Once you grow your garlic and onions, you’ll need to properly cure and store them to make them last throughout the year.
When you harvest your onions and garlic, there will be dirt on them. But don’t be tempted to wash them off or peel the skins off, you’ll need these left on for proper storage.
You also don’t want to introduce moisture to the plant by washing them. Just brush off the excess clumps of dirt. You can trim the roots to 1/2 inch, but this step isn’t necessary, it just means less mess later on.
Abundance Plus is full of in-depth how-to and quick-tip videos from me and many others sharing their knowledge as they learn in their homesteading journey. In fact, there’s an entire video where Rebekah (aka, the Crazy Plant Lady) demonstrates how to braid garlic and onions.
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Drying and Curing Garlic and Onions
Next, you’ll need a well-ventilated covered area where your garlic and onions can cure. We have a shed off our house that allows for plenty of airflow and is undercover.
We designed a sturdy rack out of 2x2s, some 1/2 inch hardware cloth and u-nails to hold it on.
If you don’t have a covered porch or a space to allow your harvest to cure, you can introduce airflow with fans and cure your garlic and onions indoors or in a garage or carport.
You’ll want to cure your onions and garlic for a minimum of two weeks, but you’re looking for the tops to be completely dry and crispy.
How to Braid Onions
You’ll want to braid your onions in an area you don’t mind getting dirty. If you’ve never done a braid before, check out a YouTube tutorial, so you’re familiar with that first.
- Start with three onions and tie them with twine to secure them together.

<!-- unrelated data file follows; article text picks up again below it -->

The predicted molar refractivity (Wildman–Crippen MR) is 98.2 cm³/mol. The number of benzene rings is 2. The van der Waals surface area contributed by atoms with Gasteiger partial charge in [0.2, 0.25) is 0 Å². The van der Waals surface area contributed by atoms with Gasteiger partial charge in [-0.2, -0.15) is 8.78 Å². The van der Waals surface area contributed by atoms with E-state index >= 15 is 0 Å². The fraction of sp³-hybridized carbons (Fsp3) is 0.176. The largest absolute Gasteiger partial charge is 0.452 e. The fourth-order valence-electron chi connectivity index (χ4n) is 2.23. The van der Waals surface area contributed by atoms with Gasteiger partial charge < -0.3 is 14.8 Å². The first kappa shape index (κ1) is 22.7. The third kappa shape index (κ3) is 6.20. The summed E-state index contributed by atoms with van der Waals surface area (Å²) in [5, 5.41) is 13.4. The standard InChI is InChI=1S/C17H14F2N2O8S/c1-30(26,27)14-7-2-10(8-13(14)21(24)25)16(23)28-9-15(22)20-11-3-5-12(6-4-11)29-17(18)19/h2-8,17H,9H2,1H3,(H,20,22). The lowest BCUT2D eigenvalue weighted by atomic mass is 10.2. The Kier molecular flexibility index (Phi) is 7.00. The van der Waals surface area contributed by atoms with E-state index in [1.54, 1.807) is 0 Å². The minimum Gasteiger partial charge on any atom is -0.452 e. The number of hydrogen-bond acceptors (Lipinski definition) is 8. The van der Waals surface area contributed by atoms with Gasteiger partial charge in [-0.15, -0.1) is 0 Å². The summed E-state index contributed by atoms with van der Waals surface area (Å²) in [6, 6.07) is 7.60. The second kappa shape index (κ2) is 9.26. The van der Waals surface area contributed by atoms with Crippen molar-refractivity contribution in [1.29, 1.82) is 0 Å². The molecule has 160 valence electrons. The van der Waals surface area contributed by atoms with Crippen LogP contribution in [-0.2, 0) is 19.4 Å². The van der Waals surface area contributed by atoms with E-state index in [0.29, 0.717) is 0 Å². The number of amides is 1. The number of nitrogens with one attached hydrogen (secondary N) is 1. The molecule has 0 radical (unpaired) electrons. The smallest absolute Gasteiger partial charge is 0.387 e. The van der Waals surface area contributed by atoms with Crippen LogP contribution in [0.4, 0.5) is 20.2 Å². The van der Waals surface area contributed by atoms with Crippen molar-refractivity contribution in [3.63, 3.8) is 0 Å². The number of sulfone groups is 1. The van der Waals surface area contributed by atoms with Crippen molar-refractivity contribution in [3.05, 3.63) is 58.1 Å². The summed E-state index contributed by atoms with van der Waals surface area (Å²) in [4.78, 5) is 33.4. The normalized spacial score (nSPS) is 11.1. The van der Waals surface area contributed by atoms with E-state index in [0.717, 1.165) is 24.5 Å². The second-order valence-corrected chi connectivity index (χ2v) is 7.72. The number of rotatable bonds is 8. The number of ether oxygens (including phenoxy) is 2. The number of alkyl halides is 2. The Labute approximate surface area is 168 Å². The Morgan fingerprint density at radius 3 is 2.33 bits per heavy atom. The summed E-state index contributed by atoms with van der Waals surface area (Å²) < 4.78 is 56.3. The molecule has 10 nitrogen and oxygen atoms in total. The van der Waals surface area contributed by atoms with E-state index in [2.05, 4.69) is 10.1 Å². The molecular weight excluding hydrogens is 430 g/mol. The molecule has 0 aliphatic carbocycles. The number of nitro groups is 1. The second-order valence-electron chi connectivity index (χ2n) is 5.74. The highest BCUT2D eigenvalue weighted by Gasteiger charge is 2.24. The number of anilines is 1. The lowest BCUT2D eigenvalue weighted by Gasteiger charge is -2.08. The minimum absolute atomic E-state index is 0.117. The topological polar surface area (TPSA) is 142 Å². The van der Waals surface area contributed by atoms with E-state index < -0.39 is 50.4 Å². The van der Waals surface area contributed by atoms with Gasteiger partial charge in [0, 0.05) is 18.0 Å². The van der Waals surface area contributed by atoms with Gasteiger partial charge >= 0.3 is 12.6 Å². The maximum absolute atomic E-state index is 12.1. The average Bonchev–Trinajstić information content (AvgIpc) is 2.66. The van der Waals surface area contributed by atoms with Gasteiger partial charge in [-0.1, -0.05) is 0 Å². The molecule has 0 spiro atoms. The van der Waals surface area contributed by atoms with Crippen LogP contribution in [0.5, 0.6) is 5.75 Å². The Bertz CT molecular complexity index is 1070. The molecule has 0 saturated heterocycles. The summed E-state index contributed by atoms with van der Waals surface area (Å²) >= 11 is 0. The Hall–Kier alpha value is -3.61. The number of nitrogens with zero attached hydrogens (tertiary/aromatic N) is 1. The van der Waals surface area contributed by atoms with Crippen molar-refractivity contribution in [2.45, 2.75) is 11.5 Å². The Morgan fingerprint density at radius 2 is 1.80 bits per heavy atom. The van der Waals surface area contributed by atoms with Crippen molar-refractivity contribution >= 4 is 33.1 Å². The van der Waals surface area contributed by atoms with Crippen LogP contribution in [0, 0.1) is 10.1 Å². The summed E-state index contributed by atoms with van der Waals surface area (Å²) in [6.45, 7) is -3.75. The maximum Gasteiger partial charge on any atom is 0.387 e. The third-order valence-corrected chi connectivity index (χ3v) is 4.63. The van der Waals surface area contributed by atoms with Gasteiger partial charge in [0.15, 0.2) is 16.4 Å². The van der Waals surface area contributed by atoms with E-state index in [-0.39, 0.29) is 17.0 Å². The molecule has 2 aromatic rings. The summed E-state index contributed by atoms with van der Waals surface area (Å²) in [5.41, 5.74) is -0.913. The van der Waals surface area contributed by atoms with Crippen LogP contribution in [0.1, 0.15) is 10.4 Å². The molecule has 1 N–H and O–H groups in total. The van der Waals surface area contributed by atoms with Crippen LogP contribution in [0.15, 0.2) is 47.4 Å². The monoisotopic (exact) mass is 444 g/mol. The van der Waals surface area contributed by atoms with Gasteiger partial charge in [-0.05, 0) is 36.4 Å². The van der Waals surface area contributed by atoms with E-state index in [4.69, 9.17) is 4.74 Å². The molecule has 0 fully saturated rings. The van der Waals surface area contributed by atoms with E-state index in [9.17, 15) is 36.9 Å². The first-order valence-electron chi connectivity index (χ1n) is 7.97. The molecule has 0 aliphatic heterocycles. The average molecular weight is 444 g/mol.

- As you add each onion, you’ll add the stem into the braid with each crossover, keeping three distinct sections.
- Continue adding onions and braiding until you get to a size you’re happy with. The braid can be as long or as short as you’d like. Just be ensure your twine and hook are strong enough to support the weight of your braid.
- Secure the top of the braid with more twine to finish the braid.
- When using the onions, grab an onion from the bottom of the braid and break off one at a time, as needed.
Onion Storing Tips
- I like to braid onions in like varieties, so I know how many of each I have. In other words, I like to braid yellow onions together, red onions together, white onions together. That way, I can quickly look to know if I’m getting low on a specific variety.
- You can tie your onions as loose or tight as you’d like.
- Consider the space where you’re storing your onions to know how long to make each braid.
- Be sure your hook and twine are strong enough to support the weight of your onion braid, so you don’t end up with onions on the floor!
How to Braid Garlic
As with onions, braid your garlic in an area you don’t mind getting dirty. It’s important to note that hard-neck garlic is best for this method. If you have soft-neck garlic it tends to be too soft and brittle, but some have found success.
If you’re storing a soft-neck variety, simply cut off the stalk, cure as mentioned above, then store in hanging wire baskets or mesh bags that allow for plenty of airflow.
- To braid garlic, start with three bulbs and tie them with twine to secure them together.
- As you add each bulb of garlic, you’ll add the stem into the braid with each crossover, keeping three distinct sections.
- Continue adding garlic and braiding until you get to a size you’re happy with. The braid can be as long or as short as you’d like. Just be sure your twine and hook are strong enough to support the weight of your braid.
- Secure the top of the braid with more twine to secure.
- When using the garlic, grab a bulb from the bottom of the braid and break it off one at a time, as needed.
Garlic Storing Tips
- You can tie your garlic as loose or as tight as you’d like.
- Consider the space where you’re storing your garlic to know how long to make each braid.
- Be sure your hook and twine are strong enough to support the weight of your garlic braid, so you don’t end up with onions on the floor!
There you have it! You now know how to braid garlic and onions for long-term storage. We really like this method because it gets the harvest off the floor or shelves and frees up a lot of space in our basement.
Have you braided garlic or onions? If so, snap a photo and tag us on social media @thejustinrhodesshow so we can see!